September 2, 2015
Gold Slips on Firmer Dollar, No Benefit From Equities Fall
(Reuters) - Gold edged lower on Wednesday with appetite for the metal soured by a firmer dollar despite weaker Asian equities, and failure to breach a key resistance and a looming U.S. rate hike suggest more downside risk.
Asian stocks sagged after sharp overnight losses on Wall Street, fed by worries over weak Chinese manufacturing data. Chinese stocks fell again despite pledges by a number of brokerages to increase their stock investment to support the market.
Spot gold was down 0.2 percent at $1,138.01 an ounce by 0301 GMT, after touching a one-week high of $1,147.16 on Tuesday.
Gold has failed to convincingly breach the $1,145 resistance even in the face of a 3 percent slide in U.S. stocks on Tuesday, said Howie Lee, analyst at Phillip Futures in Singapore.
"This suggests that in the short term, stock market meltdown or no meltdown, gold prices are unwilling to move above $1,145 (and) it will take a way stronger catalyst, say a very weak nonfarm payrolls number this Friday, to substantially bring prices (higher)," Lee wrote in a note to clients.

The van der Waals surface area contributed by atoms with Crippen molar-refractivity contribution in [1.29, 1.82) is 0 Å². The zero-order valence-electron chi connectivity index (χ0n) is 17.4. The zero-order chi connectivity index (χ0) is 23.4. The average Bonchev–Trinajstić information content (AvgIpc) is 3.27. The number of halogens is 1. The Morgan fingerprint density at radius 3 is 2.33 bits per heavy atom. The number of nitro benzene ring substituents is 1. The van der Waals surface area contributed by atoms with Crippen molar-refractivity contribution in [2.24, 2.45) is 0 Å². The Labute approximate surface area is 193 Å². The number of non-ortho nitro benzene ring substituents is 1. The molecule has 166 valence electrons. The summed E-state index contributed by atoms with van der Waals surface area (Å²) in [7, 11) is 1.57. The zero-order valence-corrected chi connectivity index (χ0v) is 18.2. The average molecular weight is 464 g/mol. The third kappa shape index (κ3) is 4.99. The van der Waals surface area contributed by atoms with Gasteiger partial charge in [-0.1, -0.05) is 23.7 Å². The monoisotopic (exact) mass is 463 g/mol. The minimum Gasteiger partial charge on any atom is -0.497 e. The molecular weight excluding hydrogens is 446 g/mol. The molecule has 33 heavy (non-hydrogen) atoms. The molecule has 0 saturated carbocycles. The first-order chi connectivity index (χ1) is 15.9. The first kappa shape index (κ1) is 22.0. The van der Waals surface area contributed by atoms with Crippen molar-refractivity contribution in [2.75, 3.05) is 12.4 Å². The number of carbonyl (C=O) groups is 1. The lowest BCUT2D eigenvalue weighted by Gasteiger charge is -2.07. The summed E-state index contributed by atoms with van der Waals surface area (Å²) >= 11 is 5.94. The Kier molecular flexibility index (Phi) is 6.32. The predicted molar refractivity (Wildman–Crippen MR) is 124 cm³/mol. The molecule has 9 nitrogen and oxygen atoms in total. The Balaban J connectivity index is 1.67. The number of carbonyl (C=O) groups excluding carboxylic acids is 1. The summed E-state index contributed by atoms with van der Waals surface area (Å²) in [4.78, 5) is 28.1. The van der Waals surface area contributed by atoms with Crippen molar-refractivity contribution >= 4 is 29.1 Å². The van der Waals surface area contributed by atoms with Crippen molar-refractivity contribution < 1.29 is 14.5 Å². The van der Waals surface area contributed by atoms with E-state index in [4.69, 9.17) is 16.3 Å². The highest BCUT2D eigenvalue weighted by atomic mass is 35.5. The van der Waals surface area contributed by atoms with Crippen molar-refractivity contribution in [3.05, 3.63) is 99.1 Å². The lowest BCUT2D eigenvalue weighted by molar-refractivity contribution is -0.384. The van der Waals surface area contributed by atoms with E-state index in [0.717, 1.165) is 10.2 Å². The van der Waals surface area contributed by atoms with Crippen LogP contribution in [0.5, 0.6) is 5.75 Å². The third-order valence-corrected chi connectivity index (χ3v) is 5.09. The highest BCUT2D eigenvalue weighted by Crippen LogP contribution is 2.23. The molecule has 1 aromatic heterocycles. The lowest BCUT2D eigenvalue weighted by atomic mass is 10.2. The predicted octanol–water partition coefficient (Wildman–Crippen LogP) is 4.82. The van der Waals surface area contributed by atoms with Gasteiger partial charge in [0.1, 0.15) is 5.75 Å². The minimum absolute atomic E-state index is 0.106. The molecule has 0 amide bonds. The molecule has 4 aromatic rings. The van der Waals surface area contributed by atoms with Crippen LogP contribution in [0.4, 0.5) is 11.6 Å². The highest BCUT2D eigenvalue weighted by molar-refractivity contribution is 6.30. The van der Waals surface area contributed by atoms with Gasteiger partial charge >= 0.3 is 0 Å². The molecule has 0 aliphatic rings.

A U.S. private employment report later in the day could give a rough guide on the wider nonfarm payrolls data on Friday.
Some economists say strong employment growth in August could help cement expectations that the Federal Reserve will raise interest rates for the first time in nearly a decade at its next meeting on Sept. 16-17.
Boston Fed President Eric Rosengren said the U.S. central bank will probably only gradually raise interest rates, irrespective of whether it decides to take the first step a few months earlier or later.
Non-interest bearing gold has been hit by a looming hike in U.S. interest rates, shifting funds to the dollar. But some analysts say the dollar could also be prone to profit-taking when the Fed does raise rates, which should support gold.
Tuesday marked spot gold's fourth day of gains, but technical analysts at ScotiaMocatta said "it is hard to get too bullish considering the falls are more significant than the bounces."
"We believe this is a consolidation situation with only a breach of $1,168 bringing in fresh buying," they said.
U.S. gold for December delivery slipped 0.2 percent to $1,138 per ounce.
Spot silver dropped 0.3 percent to $14.53 an ounce, palladium gained 0.6 percent to $570.75 and platinum rose 0.2 percent to $1,002.70.